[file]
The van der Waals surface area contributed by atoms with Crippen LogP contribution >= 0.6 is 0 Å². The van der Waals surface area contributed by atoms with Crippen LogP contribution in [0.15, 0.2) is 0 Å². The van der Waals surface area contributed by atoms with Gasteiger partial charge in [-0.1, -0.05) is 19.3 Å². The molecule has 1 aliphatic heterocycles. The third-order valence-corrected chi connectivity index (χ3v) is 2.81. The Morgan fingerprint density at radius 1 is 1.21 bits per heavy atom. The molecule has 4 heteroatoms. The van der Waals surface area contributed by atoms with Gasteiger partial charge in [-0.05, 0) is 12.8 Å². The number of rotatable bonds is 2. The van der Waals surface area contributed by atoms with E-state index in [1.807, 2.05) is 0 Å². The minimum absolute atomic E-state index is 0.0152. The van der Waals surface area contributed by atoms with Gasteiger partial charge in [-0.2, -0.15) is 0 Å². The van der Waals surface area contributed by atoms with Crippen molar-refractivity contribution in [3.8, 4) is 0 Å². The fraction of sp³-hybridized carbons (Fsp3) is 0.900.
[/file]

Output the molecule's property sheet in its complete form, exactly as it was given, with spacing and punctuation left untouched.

The van der Waals surface area contributed by atoms with Crippen LogP contribution >= 0.6 is 0 Å². The van der Waals surface area contributed by atoms with Crippen LogP contribution in [0.15, 0.2) is 0 Å². The van der Waals surface area contributed by atoms with Gasteiger partial charge in [-0.1, -0.05) is 19.3 Å². The molecule has 1 aliphatic heterocycles. The third-order valence-corrected chi connectivity index (χ3v) is 2.81. The Morgan fingerprint density at radius 1 is 1.21 bits per heavy atom. The molecule has 4 heteroatoms. The van der Waals surface area contributed by atoms with Gasteiger partial charge in [-0.05, 0) is 12.8 Å². The number of rotatable bonds is 2. The van der Waals surface area contributed by atoms with E-state index in [1.807, 2.05) is 0 Å². The minimum absolute atomic E-state index is 0.0152. The van der Waals surface area contributed by atoms with Gasteiger partial charge in [-0.2, -0.15) is 0 Å². The van der Waals surface area contributed by atoms with Crippen molar-refractivity contribution in [3.8, 4) is 0 Å². The fraction of sp³-hybridized carbons (Fsp3) is 0.900.